“The Italian navigator has landed in the New World.”
“How were the natives?”
With these code words, Arthur Compton, head of the Metallurgical Laboratory at the University of Chicago, notified James Conant, chair of the National Defense Research Committee (overseeing the Manhattan Project), that the world’s first successful, man-made, self-sustaining chain reaction had taken place, in a squash court beneath the viewing stands at Stagg Field, University of Chicago.
Other observers were a bit more loquacious:
“Nothing very spectacular had happened. Nothing had moved, and the pile itself had given no sound. . .. We had known that we were about to unlock a giant; still, we could not escape an eerie feeling when we knew we had actually done it. We felt as, I presume, everyone feels who has done something that he knows will have very far-reaching consequences which he cannot foresee.”
With the earlier discovery of nuclear fission by German scientists Otto Hahn and Fritz Strassmann, as explained and named by their collaborators Lise Meitner and Otto Frisch, it was known that the possibility of creating a self-sustaining chain reaction was possible. However, finding the right material—one that would produce more splitting neutrons than it absorbed, and the right moderating material, to control the activity of those loose neutrons, had proved difficult.
It was up to Hungarian Jewish émigré Leo Szilard, who fled Hitler in 1933, to establish at Columbia University that fission of uranium produced more neutrons than it consumed, and it was up to Enrico Fermi, another émigré fleeing persecution in Italy in 1938—his wife was Jewish—to construct the first nuclear reactor, known as Chicago Pile-1, or CP-1. (Fermi is the “Italian navigator” mentioned in the coded message above, and CP-1 is the “pile” referred to in the above quote)
Pile was a very appropriate descriptor, for, in the words of Fermi, his primitive reactor was “a crude pile of black bricks and wooden timbers.” The final structure required 45 tons of uranium oxide and 5.4 tons of uranium metal, all encased in 45,000 ultra-pure graphite blocks weighing a total of 360 tons. (Graphite was the moderator needed to control the activity of the neutrons; heavy water, the only other suitable moderator, was too difficult to obtain in large quantities). When completed, the elliptically-shaped pile stood 20 feet high, 6 feet wide at the ends, and 25 feet across the middle.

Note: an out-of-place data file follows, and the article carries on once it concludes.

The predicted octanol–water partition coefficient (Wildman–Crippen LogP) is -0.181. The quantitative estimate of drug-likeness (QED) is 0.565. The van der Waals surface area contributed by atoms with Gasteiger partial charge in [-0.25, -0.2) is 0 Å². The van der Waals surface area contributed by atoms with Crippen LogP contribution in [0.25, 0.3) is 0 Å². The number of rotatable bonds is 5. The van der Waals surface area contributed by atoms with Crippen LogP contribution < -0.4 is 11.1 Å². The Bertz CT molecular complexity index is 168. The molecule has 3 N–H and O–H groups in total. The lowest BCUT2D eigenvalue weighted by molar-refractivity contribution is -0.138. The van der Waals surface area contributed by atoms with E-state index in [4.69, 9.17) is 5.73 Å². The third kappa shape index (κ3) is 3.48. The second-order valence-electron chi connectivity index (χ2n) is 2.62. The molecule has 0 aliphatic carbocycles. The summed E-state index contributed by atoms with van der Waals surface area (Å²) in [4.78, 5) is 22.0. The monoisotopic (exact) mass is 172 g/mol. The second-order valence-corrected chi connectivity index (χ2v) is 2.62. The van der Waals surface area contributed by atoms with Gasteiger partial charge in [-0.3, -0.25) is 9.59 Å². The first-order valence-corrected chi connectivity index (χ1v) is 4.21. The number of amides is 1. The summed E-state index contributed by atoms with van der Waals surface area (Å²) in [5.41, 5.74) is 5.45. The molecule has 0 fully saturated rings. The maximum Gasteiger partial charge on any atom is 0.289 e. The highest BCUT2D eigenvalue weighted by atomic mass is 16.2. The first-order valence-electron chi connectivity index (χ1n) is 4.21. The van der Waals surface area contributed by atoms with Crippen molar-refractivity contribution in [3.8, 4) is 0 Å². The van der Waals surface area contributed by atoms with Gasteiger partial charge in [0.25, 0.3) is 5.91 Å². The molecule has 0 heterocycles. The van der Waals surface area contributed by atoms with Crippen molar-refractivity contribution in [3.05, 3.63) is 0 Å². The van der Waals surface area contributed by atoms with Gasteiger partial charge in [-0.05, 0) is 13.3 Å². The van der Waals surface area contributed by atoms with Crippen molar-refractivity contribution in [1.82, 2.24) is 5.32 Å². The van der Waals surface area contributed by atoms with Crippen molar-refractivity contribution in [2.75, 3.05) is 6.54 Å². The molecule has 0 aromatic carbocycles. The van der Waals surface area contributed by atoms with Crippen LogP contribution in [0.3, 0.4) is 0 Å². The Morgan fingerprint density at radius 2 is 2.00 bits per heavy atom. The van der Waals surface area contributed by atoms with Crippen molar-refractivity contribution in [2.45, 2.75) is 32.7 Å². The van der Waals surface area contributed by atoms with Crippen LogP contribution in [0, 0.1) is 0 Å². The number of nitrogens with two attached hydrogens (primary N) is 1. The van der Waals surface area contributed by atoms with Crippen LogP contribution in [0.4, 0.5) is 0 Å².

On the fateful afternoon of December 2, 1942, CP-1 was ready. The control rods were slowly removed, and pile went critical (self-sustaining) at 3:25 PM. Having run for approximately 4-5 minutes, and having generated about 0.5 watts of power, it was shut down. A scientist in the party opened a bottle of Chianti, and all toasted the event from paper cups. It was the first demonstration that a nuclear device was now feasible, a turning point in the evolution of the Manhattan Project, with consequences we are still living with today. As Leo Szilard observed when he at last proved fission was possible: “That night, there was very little doubt in my mind that the world was headed for grief.”
This past Thursday I gave a lecture at The Lanier Library (where I am a proud member of the board), located in my hometown of Tryon, NC. The talk was entitled “The Heavy Water War: Stopping Hitler’s Atomic Bomb.” It focused on the years-long struggle by the Allies to prevent the Germans from obtaining heavy water—a crucial moderator, as noted above—from the only available source, a facility in Rjukan, Norway. After my talk ended, a library member named Betty, sitting in the front row, approached me, and shared with me that her mother had worked on CP-1 during the war years, and for her efforts, had been awarded a piece of the graphite pile used. Here it is:
Talk about a small world! Thanks again, Betty